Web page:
A Contested History: Creoles, Creolization, and the Future of Cultural Hybridity in the US
Thomas Hale Fick.
Louisiana's distinctive history of a tri-partite racial structure, indebted to flexible Latin ideas of race in contrast with the Anglo-Saxon or "American" binary notions of "black or white" that began to prevail after the Louisiana Purchase in 1803, has made the culture and literature of the area a particularly fertile ground for looking at the dynamics of culture and identity. In this presentation I will discuss the "Creole" in Louisiana and the Gulf South, both as a term whose linguist/cultural history evokes the complex debates over nationalism, race, and identity in the US, and as a people whose actual history and literary representation provide ways of understanding US responses to the global manifestations of "Creolization." Through an examination of literary texts and legal documents, I will examine on how the "Creole" past in the Gulf South has influenced the future of Creolization and attitudes toward hybridity in the US.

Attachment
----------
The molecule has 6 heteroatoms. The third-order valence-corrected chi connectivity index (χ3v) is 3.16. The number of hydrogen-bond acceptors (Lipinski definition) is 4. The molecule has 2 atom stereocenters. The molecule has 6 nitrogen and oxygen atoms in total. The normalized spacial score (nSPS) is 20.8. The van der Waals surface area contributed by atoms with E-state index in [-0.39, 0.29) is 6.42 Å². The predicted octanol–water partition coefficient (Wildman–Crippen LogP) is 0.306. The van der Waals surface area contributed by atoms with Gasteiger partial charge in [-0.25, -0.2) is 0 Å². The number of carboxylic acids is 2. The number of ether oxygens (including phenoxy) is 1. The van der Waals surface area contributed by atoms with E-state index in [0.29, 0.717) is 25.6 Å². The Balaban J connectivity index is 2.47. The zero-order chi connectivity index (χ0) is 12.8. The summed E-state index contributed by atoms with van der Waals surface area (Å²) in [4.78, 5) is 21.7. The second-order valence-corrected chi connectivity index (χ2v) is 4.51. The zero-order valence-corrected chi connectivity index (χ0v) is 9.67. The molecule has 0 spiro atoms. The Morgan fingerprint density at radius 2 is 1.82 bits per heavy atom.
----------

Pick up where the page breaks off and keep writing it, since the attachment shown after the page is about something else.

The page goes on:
Thomas Hale Fick (United States)
Southeastern Louisiana University
(30 min. Conference Paper, English)